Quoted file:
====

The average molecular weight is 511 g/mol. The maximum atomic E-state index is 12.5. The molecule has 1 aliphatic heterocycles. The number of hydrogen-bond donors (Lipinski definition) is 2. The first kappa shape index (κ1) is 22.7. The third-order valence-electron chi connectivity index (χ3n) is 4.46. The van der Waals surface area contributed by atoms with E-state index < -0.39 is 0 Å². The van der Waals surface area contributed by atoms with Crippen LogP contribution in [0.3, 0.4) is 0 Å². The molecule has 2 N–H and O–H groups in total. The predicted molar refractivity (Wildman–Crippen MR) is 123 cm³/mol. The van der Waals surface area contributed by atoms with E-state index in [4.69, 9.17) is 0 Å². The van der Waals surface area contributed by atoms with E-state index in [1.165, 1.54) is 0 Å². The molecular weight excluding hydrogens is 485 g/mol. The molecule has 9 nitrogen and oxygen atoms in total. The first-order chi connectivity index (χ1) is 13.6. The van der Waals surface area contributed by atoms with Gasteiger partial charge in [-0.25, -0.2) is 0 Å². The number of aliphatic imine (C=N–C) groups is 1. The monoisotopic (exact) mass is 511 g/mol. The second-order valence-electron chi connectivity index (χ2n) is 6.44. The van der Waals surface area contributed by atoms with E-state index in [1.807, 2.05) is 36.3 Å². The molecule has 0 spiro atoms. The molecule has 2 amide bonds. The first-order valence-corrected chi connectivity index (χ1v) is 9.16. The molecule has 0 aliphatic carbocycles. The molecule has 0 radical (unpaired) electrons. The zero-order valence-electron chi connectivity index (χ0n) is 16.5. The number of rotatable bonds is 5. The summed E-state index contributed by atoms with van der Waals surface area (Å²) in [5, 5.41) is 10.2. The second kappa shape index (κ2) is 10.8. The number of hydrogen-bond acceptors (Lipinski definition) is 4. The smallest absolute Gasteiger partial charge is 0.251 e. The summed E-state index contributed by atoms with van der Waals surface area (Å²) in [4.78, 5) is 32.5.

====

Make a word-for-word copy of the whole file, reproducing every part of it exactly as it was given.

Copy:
The average molecular weight is 511 g/mol. The maximum atomic E-state index is 12.5. The molecule has 1 aliphatic heterocycles. The number of hydrogen-bond donors (Lipinski definition) is 2. The first kappa shape index (κ1) is 22.7. The third-order valence-electron chi connectivity index (χ3n) is 4.46. The van der Waals surface area contributed by atoms with E-state index < -0.39 is 0 Å². The van der Waals surface area contributed by atoms with Crippen LogP contribution in [0.3, 0.4) is 0 Å². The molecule has 2 N–H and O–H groups in total. The predicted molar refractivity (Wildman–Crippen MR) is 123 cm³/mol. The van der Waals surface area contributed by atoms with E-state index in [4.69, 9.17) is 0 Å². The van der Waals surface area contributed by atoms with E-state index in [1.165, 1.54) is 0 Å². The molecular weight excluding hydrogens is 485 g/mol. The molecule has 9 nitrogen and oxygen atoms in total. The first-order chi connectivity index (χ1) is 13.6. The van der Waals surface area contributed by atoms with Gasteiger partial charge in [-0.25, -0.2) is 0 Å². The number of aliphatic imine (C=N–C) groups is 1. The monoisotopic (exact) mass is 511 g/mol. The second-order valence-electron chi connectivity index (χ2n) is 6.44. The van der Waals surface area contributed by atoms with E-state index in [1.807, 2.05) is 36.3 Å². The molecule has 0 spiro atoms. The molecule has 2 amide bonds. The first-order valence-corrected chi connectivity index (χ1v) is 9.16. The molecule has 0 aliphatic carbocycles. The molecule has 0 radical (unpaired) electrons. The zero-order valence-electron chi connectivity index (χ0n) is 16.5. The number of rotatable bonds is 5. The summed E-state index contributed by atoms with van der Waals surface area (Å²) in [5, 5.41) is 10.2. The second kappa shape index (κ2) is 10.8. The number of hydrogen-bond acceptors (Lipinski definition) is 4. The smallest absolute Gasteiger partial charge is 0.251 e. The summed E-state index contributed by atoms with van der Waals surface area (Å²) in [4.78, 5) is 32.5.